So, for today’s lesson and in the spirit of OpenScience, I’ve bothered to pull my grant submission data from Commons for your entertainment and derision. Be kind. YMMV, of course. And naturally, this only counts the stuff where I have been the PI for the submission.

I’ve been putting proposals in since early 2000. I count up 20 Type 1 and 2 Type 2 applications submitted. Yikes, has it really been that many? In that list I have 8 A1s and 2 A2s. Fifteen of the applications were scored and 7 were streamlined. Three were funded so far. (I will note that this is not sufficient in soft-money land, of course and the answer to “how?” is that I’ve acquired at least an equivalent portfolio through sub-components, pilots and the like.)

Of course, the question of individual “success rate” beyond simple definitional purposes is complicated. I’ve abandoned my Type 2 after two triages so there would theoretically have been a third chance that I’ve chosen not to take. I’ve lost interest in pursuing a particular line with two grants because a competitor in the field (and now at least two I note) has gotten funded to do very similar stuff. I have at least three that are in active revision mode, although these will trickle across several rounds as I get to them. I also have a few more that are somewhat promising after the -01 or A1 review but are a bit down my priority list. Never gone, of course. Especially the ideas. Nevertheless it is hard to determine what the denominator should be. As the DM is fond of pointing out, if you haven’t revised you haven’t really submitted an application.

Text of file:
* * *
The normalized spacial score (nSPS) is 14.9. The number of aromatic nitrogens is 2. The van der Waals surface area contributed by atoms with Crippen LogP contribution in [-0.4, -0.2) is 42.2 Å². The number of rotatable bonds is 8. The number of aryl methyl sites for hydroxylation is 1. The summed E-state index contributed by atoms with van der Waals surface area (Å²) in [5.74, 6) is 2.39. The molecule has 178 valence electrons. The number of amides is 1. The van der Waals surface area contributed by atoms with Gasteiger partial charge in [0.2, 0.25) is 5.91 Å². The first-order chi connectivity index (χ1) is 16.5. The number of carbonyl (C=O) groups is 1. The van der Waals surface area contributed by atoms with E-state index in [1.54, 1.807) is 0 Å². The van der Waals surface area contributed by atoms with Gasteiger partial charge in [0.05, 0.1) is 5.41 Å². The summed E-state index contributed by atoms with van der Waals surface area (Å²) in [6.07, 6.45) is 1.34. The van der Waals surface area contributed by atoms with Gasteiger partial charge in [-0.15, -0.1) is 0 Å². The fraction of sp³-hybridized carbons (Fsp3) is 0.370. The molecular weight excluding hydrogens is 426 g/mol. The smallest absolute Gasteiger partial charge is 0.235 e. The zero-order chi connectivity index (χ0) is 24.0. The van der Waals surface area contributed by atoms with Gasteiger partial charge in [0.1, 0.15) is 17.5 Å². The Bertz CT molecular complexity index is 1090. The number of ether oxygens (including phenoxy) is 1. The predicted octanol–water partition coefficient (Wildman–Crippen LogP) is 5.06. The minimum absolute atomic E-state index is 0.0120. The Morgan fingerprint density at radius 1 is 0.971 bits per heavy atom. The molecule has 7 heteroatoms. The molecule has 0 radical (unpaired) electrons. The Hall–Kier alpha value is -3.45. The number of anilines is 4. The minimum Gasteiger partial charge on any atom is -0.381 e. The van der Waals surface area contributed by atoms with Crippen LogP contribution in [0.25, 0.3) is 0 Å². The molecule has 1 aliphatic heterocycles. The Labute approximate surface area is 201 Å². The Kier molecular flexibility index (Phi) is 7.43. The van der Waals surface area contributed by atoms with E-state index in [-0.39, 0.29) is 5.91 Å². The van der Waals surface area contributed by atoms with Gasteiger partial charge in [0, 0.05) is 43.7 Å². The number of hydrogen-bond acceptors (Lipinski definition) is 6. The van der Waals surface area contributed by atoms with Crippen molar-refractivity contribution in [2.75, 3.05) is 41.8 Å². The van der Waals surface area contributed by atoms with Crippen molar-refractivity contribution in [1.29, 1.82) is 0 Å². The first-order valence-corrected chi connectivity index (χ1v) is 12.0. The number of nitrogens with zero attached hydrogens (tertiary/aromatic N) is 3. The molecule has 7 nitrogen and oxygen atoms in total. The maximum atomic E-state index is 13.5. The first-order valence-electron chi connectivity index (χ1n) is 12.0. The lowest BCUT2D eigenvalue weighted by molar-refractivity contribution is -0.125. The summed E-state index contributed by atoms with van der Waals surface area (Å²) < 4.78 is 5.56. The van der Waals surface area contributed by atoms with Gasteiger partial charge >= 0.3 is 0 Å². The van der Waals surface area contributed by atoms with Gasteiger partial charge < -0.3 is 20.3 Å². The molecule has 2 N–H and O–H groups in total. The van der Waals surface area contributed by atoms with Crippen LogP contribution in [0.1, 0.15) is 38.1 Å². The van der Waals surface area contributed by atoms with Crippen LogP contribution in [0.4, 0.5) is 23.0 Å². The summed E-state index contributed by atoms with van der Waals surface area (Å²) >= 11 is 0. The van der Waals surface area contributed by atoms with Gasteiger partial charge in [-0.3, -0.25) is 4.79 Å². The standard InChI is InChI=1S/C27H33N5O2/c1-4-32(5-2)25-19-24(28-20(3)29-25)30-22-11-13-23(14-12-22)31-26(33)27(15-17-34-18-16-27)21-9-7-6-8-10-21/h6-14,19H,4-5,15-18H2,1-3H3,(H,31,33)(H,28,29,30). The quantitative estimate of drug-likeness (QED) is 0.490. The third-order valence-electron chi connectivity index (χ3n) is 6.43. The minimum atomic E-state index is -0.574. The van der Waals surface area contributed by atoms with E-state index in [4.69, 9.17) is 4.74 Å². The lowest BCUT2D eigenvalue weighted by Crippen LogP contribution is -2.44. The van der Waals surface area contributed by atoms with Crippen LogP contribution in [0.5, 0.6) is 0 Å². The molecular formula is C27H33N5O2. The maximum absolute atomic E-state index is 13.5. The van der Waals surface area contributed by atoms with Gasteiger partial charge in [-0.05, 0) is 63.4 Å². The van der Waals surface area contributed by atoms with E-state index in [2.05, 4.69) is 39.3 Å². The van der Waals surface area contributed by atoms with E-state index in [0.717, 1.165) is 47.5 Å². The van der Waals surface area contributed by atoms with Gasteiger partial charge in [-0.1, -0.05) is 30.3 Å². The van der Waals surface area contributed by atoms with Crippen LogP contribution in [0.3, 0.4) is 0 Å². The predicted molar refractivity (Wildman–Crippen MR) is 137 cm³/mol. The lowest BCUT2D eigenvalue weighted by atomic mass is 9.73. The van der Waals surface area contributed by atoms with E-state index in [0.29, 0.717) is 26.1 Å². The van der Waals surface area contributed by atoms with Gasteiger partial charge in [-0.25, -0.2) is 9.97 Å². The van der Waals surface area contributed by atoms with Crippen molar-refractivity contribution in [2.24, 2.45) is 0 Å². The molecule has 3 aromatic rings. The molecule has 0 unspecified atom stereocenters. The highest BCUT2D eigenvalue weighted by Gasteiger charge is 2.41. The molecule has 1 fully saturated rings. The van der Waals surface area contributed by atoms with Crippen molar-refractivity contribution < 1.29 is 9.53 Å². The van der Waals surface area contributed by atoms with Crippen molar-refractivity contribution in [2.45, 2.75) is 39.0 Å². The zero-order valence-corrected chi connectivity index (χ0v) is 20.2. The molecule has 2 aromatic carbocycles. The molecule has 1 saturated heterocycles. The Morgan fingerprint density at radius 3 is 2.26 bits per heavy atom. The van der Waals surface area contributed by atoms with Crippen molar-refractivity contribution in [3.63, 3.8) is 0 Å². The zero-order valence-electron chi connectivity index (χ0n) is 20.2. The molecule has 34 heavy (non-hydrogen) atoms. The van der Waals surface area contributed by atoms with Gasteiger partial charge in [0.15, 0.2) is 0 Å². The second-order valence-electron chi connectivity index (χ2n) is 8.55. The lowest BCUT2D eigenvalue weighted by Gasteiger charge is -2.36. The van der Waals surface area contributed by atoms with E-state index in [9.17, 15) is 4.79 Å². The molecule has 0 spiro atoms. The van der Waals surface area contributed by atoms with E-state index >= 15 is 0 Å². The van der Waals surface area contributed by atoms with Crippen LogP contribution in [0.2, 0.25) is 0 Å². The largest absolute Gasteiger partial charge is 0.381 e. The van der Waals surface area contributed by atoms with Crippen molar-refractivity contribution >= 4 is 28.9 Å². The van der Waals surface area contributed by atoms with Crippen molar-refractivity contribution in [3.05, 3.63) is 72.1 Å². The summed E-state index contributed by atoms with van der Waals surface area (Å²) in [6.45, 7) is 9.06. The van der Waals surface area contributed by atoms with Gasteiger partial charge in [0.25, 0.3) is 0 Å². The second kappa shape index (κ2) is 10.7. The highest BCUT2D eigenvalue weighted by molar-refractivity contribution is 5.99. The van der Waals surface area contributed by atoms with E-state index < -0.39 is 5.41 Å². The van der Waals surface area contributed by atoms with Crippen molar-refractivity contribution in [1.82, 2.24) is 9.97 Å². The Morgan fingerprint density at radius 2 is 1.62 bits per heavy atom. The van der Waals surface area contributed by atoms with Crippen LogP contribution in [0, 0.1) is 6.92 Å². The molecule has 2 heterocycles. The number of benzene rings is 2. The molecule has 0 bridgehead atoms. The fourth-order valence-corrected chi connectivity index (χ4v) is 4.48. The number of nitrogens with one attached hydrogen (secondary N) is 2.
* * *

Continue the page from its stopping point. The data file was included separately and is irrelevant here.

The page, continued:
I note something a little more subtle which is that I have, for the most part, taken at least two lines of attack on a given research area of interest to me. This means that one of the two usually gets abandoned if the other is funded or sidelined if the other has a more promising score. Sometimes a sidelined one later gets dropped because my own work has moved on, the field indicates different directions or a competitor gets a related grant funded.

What other fun things does this sort of review reveal?

  • So far, I’ve never had a grant triaged in an SEP review even though a couple of 250-280 range scores show that it was a close thing.